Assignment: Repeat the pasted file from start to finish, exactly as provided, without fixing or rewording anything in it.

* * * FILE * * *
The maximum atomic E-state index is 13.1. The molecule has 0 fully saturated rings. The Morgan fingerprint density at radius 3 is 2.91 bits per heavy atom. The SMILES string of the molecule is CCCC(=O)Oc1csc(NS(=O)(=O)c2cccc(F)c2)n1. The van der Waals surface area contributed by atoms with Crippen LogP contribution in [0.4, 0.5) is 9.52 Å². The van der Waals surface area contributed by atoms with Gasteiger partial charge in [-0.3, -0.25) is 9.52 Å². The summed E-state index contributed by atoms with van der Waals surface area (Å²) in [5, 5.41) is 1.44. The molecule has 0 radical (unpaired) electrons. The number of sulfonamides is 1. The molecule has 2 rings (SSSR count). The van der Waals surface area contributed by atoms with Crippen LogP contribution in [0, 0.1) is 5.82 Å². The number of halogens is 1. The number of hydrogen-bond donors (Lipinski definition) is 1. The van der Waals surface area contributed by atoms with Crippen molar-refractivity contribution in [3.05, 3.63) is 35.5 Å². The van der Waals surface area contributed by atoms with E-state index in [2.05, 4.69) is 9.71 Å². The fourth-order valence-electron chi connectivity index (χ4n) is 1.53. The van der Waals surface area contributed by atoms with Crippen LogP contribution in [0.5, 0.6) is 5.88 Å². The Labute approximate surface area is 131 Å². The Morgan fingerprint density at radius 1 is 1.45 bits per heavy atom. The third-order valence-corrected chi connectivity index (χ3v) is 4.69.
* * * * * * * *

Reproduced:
The maximum atomic E-state index is 13.1. The molecule has 0 fully saturated rings. The Morgan fingerprint density at radius 3 is 2.91 bits per heavy atom. The SMILES string of the molecule is CCCC(=O)Oc1csc(NS(=O)(=O)c2cccc(F)c2)n1. The van der Waals surface area contributed by atoms with Crippen LogP contribution in [0.4, 0.5) is 9.52 Å². The van der Waals surface area contributed by atoms with Gasteiger partial charge in [-0.3, -0.25) is 9.52 Å². The summed E-state index contributed by atoms with van der Waals surface area (Å²) in [5, 5.41) is 1.44. The molecule has 0 radical (unpaired) electrons. The number of sulfonamides is 1. The molecule has 2 rings (SSSR count). The van der Waals surface area contributed by atoms with Crippen LogP contribution in [0, 0.1) is 5.82 Å². The number of halogens is 1. The number of hydrogen-bond donors (Lipinski definition) is 1. The van der Waals surface area contributed by atoms with Crippen molar-refractivity contribution in [3.05, 3.63) is 35.5 Å². The van der Waals surface area contributed by atoms with E-state index in [2.05, 4.69) is 9.71 Å². The fourth-order valence-electron chi connectivity index (χ4n) is 1.53. The van der Waals surface area contributed by atoms with Crippen LogP contribution in [0.5, 0.6) is 5.88 Å². The Labute approximate surface area is 131 Å². The Morgan fingerprint density at radius 1 is 1.45 bits per heavy atom. The third-order valence-corrected chi connectivity index (χ3v) is 4.69.